As Schofield5 William Schofield ‘Medical expert testimony of improving the practice’, Journal of Criminal Law and Criminology (1910) Vol 1, Issue 2. remarked: “No profession or society of men can be protected completely against unworthy members.” There are some self-appointed “experts” who fall short in competency; they lack proper training and experience, perhaps having only attended short training stints such that they do not have the specialised domain knowledge and technical ability to reliably perform the work expected of them. In short, they make false claims of their expertise and testify in areas outside the scope of their expertise. There are yet other “experts” who see themselves as advocates for whichever side that engages them, who for a fee, are willing to twist facts, misapply scientific principles, and adapt their findings and testimony to support the client’s case theory. Some go to the extent of guaranteeing that reports would be favourable to their clients. It is unfortunate that though the scientific principles and methods of a forensic discipline may be valid and relevant, such “experts” are not worthy of trust.
Successful unworthy “experts” are often polished and compelling communicators, adept at purveying erroneous opinions and misrepresentations under the cloak of scientific jargon. The involvement of unworthy “experts” in Court is the elephant in the room, of grave concern to the gatekeeper and fact-finder as this can potentially lead to miscarriages of justice. These biased experts can be so articulate, assertive and convincing in their presentation and demeanour that they sway, mislead and confuse the Court to the point of even nullifying scientifically sound forensic findings. Unfortunately, many legal practitioners with no formal qualifications in the relevant scientific field face challenges evaluating and cross-examining complex scientific evidence, and may struggle to distinguish between the wheat and the tares which grow together.
Potential Dire Consequences for the Judicial System
It is detrimental to a lawyer when his pseudo-expert’s inconsistent testimony gets torn apart during hot tubbing or under cross-examination because the “expert” is unable to defend his erroneous findings or support the basis of his conclusions.
Unworthy “experts” not only diminish their own reputation, but also bring harm to the credibility of the entire forensic discipline. Seasoned judges may become jaded from exposure to fallacious “expert” testimonies6 Florida Bar Member Responses, Comments and Attachments Daubert/Frye October 26 – November 15, 2015 that are filled with errors, speculations and bias, and lacking in logic and basis. They may eventually decide that opposing expert testimonies serve little purpose and are nothing but a waste of time and resources in a trial, preferring to rely more on factual evidence and eyewitnesses’ accounts. Sadly, this approach plays into the hands of unworthy “experts”, and amounts to giving up potentially useful and reliable scientific evidence. This approach of throwing the baby out with the bathwater to resolve the impasse appears to be taking a step backwards, hampering the advancement of the judicial system.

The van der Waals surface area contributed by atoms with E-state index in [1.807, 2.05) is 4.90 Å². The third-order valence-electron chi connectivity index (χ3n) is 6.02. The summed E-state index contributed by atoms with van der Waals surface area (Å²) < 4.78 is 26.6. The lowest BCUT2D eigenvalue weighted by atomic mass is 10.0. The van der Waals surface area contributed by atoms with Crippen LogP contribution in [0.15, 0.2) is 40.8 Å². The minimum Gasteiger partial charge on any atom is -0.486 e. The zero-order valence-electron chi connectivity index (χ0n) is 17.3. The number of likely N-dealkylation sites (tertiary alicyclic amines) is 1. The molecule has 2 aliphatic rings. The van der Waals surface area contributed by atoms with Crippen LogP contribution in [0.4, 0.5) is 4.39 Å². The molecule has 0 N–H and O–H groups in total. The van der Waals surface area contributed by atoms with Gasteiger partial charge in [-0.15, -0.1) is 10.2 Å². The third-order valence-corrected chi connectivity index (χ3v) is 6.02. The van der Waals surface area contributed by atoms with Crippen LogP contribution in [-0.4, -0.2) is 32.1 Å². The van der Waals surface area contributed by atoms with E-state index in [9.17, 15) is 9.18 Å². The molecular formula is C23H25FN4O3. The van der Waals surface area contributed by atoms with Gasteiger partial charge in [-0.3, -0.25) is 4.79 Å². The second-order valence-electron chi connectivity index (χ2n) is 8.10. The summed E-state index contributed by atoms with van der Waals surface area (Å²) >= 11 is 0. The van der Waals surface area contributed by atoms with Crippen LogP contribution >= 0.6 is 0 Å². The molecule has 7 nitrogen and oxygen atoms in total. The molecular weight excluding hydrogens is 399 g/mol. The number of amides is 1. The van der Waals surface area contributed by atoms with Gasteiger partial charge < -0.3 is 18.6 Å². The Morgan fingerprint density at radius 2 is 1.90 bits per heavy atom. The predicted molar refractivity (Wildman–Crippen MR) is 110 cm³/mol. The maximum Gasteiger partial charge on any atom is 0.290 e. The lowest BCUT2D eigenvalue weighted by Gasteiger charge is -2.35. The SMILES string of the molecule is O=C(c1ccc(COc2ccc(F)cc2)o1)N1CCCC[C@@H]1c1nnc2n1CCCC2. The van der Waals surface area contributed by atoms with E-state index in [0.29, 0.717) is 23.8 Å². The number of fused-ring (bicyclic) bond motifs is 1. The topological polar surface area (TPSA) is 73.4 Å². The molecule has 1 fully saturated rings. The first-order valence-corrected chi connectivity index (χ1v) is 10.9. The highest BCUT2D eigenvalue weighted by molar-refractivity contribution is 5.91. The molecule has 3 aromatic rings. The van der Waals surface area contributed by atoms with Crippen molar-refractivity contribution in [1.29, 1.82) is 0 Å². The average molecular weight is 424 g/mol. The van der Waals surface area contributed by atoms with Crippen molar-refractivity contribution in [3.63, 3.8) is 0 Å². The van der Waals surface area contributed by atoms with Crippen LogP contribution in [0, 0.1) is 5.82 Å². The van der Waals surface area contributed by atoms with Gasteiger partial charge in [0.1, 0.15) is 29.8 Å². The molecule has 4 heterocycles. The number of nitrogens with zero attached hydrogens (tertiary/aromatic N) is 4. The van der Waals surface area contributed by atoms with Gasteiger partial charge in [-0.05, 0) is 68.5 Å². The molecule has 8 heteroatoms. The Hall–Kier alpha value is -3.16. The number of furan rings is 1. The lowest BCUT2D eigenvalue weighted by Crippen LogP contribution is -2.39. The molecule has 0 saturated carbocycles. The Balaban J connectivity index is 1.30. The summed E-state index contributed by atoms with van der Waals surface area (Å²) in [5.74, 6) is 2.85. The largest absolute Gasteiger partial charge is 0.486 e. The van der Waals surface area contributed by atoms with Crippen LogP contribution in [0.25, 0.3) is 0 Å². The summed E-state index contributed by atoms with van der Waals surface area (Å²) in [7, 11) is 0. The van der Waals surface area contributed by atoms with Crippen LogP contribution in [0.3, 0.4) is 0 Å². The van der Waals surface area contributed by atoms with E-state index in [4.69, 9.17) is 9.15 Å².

Enhancing Expert Testimonies
In the words of Osborn7 Albert Osborn, Questioned documents (2nd edition, 1929). back in 1910: “While it may never be possible to label and bar out the unworthy, it is hoped that a way may be found for the courts officially to recognise those who are qualified and worthy and thus render more effective their assistance in discovering and proving the facts.”
In July 2017, the Singapore Ministry of Law released a public consultation paper on the proposed amendments to the Criminal Procedure Code and Evidence Act. It introduced a procedure that regulated psychiatric expert evidence by having a panel of psychiatric expert witnesses that was regulated by a court-administered selection committee. The amended Criminal Justice Reform and Evidence (Amendment) Bills were passed in the Singapore Parliament in March 2018. Section 270 of the Criminal Justice Reform Act 2018 (No. 19 of 2018) states: “In any criminal proceedings, an opinion of a psychiatrist on any matter concerning psychiatry (when given as the opinion of an expert) is not admissible as evidence, unless the psychiatrist is a member of the panel of psychiatrists (called in this section the Panel) established for the purposes of this section.”8 Republic of Singapore Government Gazette Acts Supplement No. 16, 2018, Criminal Justice Reform Act 2018 (No. 19 of 2018).
The public was also invited to comment on Civil Justice reform agendas on the use of Single Joint Experts (SJE) in October 2018. Under Chapter 9, Rule 3(1), it was proposed: “Except in a special case and with the Court’s approval, the parties shall agree on one common expert”. Benefits of SJEs include cost and time savings due to less time spent on preparing the expert for trial and cross-examination during the trial, elimination of bias as the SJE has equal responsibilities to each party, greater clarity of issues, and enhanced possibility of settlement.9 Philip Fong “Expert Witnesses: Single Joint Expert and Hot Tubbing”, Annual National Medicolegal Seminar 2016, 22 October 2016. However, concerns have been raised that SJEs are not suitable in contentious or complicated proceedings where parties take diametrically opposing positions. Additionally, the accuracy of the SJE’s opinion is not challenged, and the Court is deprived of contrary expert opinions10 Ng Huan Yong, The Proposed Civil Justice Reforms, Singapore Law Gazette, January 2019.. More time and effort may also be spent to agree on joint instructions, and when the SJE’s report is unfavourable, a party may try to apply to the Court to admit his own expert.